As I mentioned in yesterday’s post, I’m reading Peter Brown’s Through the Eye of a Needle: Wealth, the Fall of Rome, and the Making of Christianity in the West, 350–550 AD — superb, like everything he writes — and was struck by a word in the very first passage, about the “Harvester of Mactar,” who had his biography recorded in an epigraphic poem on a stele of which we have a substantial chunk. He “made his way up as a foreman of one of the great gangs of laborers … who would spread out over the plateau of eastern Numidia … as harvest laborers” to “the owner of a comfortable farm”; finally, “the income from his property made him eligible to membership of the town council of Mactar. … As a town councillor (a curialis—a member of the curia, the town council—or a decurio, which was a similar term) he became an honestior, a more honorable person.”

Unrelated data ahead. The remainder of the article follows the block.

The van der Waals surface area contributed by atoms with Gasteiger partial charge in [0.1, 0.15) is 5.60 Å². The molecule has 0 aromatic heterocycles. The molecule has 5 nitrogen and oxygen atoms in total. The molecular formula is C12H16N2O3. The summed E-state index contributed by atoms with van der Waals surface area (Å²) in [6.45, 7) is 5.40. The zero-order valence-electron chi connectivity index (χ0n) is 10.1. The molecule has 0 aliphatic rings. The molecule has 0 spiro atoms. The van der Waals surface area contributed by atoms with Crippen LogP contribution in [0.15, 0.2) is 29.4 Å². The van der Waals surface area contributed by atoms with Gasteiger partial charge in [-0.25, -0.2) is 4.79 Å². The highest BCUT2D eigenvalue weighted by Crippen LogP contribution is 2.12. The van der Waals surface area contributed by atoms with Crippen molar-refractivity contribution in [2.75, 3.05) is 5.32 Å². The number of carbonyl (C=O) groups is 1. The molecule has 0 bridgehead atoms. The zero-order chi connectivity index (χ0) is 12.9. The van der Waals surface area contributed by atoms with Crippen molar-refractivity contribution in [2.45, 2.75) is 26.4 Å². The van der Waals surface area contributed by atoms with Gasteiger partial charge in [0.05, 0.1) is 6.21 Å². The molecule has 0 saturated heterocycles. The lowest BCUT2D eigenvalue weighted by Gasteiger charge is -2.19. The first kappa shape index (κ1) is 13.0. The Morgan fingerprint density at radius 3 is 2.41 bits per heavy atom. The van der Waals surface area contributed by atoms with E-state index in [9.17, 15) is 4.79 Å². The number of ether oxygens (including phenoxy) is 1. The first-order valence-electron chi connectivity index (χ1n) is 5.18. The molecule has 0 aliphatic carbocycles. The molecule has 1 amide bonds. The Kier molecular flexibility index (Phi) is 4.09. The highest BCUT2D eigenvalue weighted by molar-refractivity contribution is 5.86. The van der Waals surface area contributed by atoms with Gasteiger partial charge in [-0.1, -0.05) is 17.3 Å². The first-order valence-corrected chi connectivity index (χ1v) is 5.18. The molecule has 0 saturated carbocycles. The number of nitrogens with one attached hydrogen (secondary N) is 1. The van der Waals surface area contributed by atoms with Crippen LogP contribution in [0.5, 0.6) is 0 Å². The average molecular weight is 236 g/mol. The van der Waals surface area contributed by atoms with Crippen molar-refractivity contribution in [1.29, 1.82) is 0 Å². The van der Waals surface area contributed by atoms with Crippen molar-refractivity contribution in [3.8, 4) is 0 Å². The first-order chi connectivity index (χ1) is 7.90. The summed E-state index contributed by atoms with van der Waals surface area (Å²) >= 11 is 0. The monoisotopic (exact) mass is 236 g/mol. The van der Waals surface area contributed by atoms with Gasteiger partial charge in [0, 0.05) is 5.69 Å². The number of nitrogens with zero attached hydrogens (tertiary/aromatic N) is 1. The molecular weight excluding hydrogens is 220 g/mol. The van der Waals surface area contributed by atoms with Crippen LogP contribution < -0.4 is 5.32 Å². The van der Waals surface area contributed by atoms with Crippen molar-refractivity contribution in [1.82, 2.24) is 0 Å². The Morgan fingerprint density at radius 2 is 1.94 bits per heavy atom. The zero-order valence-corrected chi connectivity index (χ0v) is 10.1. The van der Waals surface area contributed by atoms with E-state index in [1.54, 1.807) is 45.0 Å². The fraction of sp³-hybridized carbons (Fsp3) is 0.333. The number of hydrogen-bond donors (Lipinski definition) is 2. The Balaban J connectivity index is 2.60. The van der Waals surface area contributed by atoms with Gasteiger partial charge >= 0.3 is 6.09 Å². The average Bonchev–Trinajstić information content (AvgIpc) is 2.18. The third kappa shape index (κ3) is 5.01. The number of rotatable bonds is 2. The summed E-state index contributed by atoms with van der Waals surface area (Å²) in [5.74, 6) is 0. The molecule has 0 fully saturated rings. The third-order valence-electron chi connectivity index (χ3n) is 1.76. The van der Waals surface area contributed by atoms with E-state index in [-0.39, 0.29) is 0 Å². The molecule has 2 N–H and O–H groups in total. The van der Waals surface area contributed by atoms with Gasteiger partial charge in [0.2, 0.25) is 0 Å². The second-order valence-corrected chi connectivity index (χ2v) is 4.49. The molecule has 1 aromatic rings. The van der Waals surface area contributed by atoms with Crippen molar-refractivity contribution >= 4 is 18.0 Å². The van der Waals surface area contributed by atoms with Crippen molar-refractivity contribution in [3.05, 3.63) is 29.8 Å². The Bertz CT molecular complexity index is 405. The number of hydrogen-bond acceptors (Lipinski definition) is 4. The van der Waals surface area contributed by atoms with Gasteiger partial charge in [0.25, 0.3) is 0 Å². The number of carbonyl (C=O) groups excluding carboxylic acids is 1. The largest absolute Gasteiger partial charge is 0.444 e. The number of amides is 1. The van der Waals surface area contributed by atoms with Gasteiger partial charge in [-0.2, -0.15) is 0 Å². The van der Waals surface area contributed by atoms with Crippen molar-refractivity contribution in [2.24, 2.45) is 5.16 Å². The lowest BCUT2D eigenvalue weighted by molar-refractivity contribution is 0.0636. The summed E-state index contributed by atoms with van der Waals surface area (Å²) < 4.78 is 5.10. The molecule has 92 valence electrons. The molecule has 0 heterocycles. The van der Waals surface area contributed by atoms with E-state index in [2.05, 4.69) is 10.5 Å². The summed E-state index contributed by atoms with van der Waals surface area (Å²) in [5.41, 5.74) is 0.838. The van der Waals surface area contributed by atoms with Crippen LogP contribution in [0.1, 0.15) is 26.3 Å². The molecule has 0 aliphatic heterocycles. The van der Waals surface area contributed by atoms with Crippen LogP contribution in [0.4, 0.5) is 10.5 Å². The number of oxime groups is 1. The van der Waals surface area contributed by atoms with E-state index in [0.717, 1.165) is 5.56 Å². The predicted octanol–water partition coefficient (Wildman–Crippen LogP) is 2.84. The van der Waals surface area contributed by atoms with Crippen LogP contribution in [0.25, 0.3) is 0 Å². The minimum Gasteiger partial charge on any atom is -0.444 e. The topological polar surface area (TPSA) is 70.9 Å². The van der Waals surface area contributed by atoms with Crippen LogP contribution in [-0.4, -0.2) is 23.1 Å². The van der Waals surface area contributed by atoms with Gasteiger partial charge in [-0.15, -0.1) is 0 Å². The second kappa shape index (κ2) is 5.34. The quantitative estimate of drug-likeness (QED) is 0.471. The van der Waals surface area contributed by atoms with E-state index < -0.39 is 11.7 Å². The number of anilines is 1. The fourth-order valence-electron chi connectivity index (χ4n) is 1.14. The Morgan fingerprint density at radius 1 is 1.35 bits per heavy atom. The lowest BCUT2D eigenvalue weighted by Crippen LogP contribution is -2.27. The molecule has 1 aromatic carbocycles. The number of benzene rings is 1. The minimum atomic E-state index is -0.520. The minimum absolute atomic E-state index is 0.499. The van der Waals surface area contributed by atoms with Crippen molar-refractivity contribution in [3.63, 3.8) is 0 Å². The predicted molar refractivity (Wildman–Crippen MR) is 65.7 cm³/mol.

I was familiar with the Latin word curia because of its etymology (it’s from Old Latin coviria ‘gathering of men’: co- + vir ‘man”‘) and of course because of the Roman Curia of the Catholic Church, but I didn’t know about this use; the Wikipedia article gives a nice summary:
In the Roman Empire the curia (ordo, boule) was the town council, the governing body of a city and the hallmark of city rank. It was a co-optive body, whose members, the Decurions, sat for life. Its numbers vary greatly according to the size of the city. In the Western Empire, 100 seems to have been a common number, but in the East 500 was customary on the model of the Athenian Boule. However by the fourth century, curial duties had become onerous and it was difficult to fill all the posts, and often candidates had to be nominated. Constantine exempted Christians from their curial duties which led to many rich pagans claiming to be priests in order to escape the duties.
It meant various other things at other times; the whole article is worth a skim.